The following transcription is from a series of recordings my father made in the early 1990s:
One of the most mysterious persons to me was Uncle Dave Balance who lived down at the Rocks. I never have heard of anybody who knew anything at all about him. He was a crippled fellow who lived on the other side of the lake, way down there.
|The Rocks - 2011|
His closest neighbors were the Ratcliffs and I-Bo [Richard Iverson] and Cora Harris when they lived down there. They lived over a mile away from where Uncle Dave Balance lived.
I found out the other day that he did move from down there just before he died. He moved on this side of the lake in a little house on the Peck place.
Thinking about where Uncle Dave Balance lived down at the Rocks...
A little ways on down Bayou Louie was a small island called Stack Island. The Louie was where Lake Lovelace narrowed into a bayou before reaching the Ouachita river. The island that used to be out in Lake Lovelace, right across from the Peck's homes, had some pretty good sized trees on it.
|Lake Lovelace - 2011|
I spent one whole afternoon on that island in about 1949 or 1950. Mickem Juneau and I got a boat at the boat landing and paddled out to the island. We had some beer and some ham sandwiches we had gotten from Charlie's Nite Club.
Little Will Peck, my first cousin, was running around on the lake bank. He wanted to go with us so I put him in the boat and took him across to the island with us.
The widest part of that island was probably 10 to 12 feet. It was all sandy and had big trees on it. It must have been 50 yards long. There was two parts to it. There was a little gap in there where the water was between that and another part that was about 15 feet long and it ran toward the direction of the Rocks. We didn't go out on that end of it. We stayed on the main part of the island all evening.
That old island is there no more. When the water gets down real low in Lake Lovelace, you can still see a few old snags sticking up where the island was. When they put those dams in they raised the level of the lake and it covered the island and the trees finally died.
My daddy told me that one time somebody dropped him off on that island to duck hunt. A goose flew over and he shot it. He brought the goose home but it was so poor it wasn't worth cooking or eating. I reckon by the time the geese flew south, they didn't have any fat left on them.
I remember Daddy would get up way early in the morning. He'd walk down to the lake, then walk along the lake, darn near to the Rocks and back. He'd come back with 4 or 5 squirrels and 3 or 4 ducks. He'd have a hunting coat full of game.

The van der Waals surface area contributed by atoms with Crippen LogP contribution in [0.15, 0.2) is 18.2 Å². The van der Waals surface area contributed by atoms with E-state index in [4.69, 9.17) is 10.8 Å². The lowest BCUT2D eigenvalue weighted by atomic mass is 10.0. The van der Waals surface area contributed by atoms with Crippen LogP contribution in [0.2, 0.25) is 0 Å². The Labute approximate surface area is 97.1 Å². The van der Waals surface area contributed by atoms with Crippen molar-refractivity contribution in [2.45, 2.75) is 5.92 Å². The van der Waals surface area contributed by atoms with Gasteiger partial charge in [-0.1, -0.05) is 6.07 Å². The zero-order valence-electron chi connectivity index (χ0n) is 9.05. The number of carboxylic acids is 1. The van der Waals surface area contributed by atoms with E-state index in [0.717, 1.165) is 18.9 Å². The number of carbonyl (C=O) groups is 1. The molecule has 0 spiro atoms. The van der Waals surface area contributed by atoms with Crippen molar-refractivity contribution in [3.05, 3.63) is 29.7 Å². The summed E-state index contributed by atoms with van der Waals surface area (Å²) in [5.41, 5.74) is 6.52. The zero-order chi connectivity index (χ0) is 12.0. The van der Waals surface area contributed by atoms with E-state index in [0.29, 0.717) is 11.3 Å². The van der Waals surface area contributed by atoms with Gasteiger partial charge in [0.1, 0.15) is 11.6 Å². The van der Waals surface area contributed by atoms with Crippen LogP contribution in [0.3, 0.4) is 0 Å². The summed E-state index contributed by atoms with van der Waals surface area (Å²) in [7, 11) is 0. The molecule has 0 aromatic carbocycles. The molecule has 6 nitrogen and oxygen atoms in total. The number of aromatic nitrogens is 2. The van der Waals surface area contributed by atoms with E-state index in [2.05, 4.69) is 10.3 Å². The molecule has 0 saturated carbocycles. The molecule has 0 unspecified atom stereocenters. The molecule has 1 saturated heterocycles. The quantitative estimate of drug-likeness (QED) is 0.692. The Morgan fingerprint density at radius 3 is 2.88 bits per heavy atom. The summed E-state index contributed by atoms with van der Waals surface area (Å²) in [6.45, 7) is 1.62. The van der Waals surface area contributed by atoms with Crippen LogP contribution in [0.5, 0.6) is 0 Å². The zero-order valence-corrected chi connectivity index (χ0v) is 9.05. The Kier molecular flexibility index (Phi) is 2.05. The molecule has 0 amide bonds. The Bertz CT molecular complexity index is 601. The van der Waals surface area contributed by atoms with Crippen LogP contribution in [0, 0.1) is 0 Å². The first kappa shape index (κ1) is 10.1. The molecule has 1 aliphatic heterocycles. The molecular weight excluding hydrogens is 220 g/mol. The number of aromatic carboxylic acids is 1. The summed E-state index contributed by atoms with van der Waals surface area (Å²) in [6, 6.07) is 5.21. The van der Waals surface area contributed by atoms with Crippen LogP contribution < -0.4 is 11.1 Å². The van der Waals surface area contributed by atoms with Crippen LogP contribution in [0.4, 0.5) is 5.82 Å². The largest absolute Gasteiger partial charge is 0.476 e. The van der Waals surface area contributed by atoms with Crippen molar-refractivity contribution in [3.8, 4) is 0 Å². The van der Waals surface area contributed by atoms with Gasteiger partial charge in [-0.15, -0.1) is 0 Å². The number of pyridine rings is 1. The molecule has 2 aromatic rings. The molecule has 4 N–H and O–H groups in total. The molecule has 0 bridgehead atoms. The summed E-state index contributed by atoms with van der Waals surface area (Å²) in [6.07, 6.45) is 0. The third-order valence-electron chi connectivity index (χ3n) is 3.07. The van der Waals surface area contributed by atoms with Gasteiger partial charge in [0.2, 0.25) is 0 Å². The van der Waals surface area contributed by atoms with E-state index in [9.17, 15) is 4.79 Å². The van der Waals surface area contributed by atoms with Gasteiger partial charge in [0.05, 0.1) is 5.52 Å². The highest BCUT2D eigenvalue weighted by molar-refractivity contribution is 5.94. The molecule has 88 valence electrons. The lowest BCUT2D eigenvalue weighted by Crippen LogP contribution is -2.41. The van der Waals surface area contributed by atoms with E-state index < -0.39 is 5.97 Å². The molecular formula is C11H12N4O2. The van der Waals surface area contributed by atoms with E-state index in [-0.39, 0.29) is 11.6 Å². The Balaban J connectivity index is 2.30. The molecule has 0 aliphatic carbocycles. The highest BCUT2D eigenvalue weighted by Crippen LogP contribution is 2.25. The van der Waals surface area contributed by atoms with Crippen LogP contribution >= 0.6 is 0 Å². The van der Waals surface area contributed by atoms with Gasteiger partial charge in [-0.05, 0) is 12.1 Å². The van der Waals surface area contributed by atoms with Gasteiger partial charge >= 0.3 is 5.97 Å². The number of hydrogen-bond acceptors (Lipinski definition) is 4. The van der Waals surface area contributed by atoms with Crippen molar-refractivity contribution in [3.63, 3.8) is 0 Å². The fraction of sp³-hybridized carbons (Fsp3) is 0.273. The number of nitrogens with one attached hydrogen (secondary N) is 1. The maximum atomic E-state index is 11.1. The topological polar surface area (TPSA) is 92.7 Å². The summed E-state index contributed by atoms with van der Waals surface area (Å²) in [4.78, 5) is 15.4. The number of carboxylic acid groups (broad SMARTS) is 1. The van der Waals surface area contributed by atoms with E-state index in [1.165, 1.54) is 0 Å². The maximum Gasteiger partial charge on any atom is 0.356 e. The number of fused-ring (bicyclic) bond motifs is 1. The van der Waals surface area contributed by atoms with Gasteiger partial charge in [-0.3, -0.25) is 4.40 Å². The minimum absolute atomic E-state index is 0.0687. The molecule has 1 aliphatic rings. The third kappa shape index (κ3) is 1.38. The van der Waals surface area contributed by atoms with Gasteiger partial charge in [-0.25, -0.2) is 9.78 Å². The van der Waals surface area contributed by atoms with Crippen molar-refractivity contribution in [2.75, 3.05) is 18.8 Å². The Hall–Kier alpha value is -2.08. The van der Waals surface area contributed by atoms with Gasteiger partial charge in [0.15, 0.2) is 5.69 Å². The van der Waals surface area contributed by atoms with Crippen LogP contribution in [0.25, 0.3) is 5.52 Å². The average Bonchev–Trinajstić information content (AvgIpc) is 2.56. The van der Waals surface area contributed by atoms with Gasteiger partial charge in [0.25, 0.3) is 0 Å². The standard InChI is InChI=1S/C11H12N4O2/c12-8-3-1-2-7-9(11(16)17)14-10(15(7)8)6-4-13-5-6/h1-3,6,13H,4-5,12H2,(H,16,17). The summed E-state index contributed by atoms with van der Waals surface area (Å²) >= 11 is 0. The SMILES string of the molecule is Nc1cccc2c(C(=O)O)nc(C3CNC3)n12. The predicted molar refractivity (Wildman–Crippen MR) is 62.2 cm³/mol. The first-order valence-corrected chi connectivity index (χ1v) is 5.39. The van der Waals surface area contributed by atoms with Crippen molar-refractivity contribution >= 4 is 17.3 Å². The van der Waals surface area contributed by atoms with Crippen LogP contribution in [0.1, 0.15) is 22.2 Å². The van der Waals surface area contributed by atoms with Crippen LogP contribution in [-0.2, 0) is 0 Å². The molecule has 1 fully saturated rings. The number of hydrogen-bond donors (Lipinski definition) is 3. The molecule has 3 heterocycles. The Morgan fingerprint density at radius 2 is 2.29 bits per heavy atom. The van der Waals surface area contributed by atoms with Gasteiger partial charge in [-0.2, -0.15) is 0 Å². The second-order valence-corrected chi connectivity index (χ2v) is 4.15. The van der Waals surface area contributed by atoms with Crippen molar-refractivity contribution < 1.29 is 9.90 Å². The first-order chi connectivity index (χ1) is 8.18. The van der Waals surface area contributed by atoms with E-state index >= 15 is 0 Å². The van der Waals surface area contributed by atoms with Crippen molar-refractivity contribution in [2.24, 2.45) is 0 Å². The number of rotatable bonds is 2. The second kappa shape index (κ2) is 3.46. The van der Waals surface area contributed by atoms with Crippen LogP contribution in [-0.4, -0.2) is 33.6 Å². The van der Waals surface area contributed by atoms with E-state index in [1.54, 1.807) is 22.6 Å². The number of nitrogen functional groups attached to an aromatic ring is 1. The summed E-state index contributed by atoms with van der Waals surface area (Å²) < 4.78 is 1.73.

Daddy used to laugh and tell about when we were living up around the Bastrop area and how he would come down here to go hunting on the weekend. He would stay with Grandma and Grandpa Steele and get up about 4 or 4:30 in the morning to go hunting.
He noticed that Grandpa Steele had an odd look on his face. After a little while, Daddy took off walking down to the lake.
He was about two or three miles from the house, sitting in the woods along the lake waiting for the sun to come up. He took out his pocket watch to see how much longer it would be and noticed the time was 1:30 in the morning!
The old alarm clock in his room was not working right and had gone off at midnight.
Daddy laughed every time he told that story. He said the look on Grandpa Steele's face was so odd when he woke him up at midnight and gave him a cup of coffee.
My daddy and Son [Chisum] McNair were big hunting buddies. Son told me not too long ago that daddy taught him how to hunt squirrels. They went hunting a many a time together.
Somebody else Daddy used to go hunting with was Mr. Leonard Hamilton. The last years that Daddy hunted was for coons. He had stopped squirrel hunting. He had a bunch of coon dogs and he loved to coon hunt at night. I hunted a little, but not much. I just didn't have the patience.
Daddy could usually find his way out of the woods, swamps, hills or wherever. I had no sense of direction. That was another reason why I didn't like to hunt. Heck, if I got out of sight of a road, I was lost! I am still that way today.
One time Mickem Juneau and I ran some traps over towards Browns Lake. We left thinking we were coming out at Billy's Bayou, near highway 15 going towards Clayton. We ended up coming out in the opposite direction. We were supposed to come out and be back to town by about 7 o'clock in the morning. It was about noon before we got out of the woods.
Note: Parts 1-27 of 'The Stories That Should Be Told' can be found in the Tags List on the right-hand side of the blog.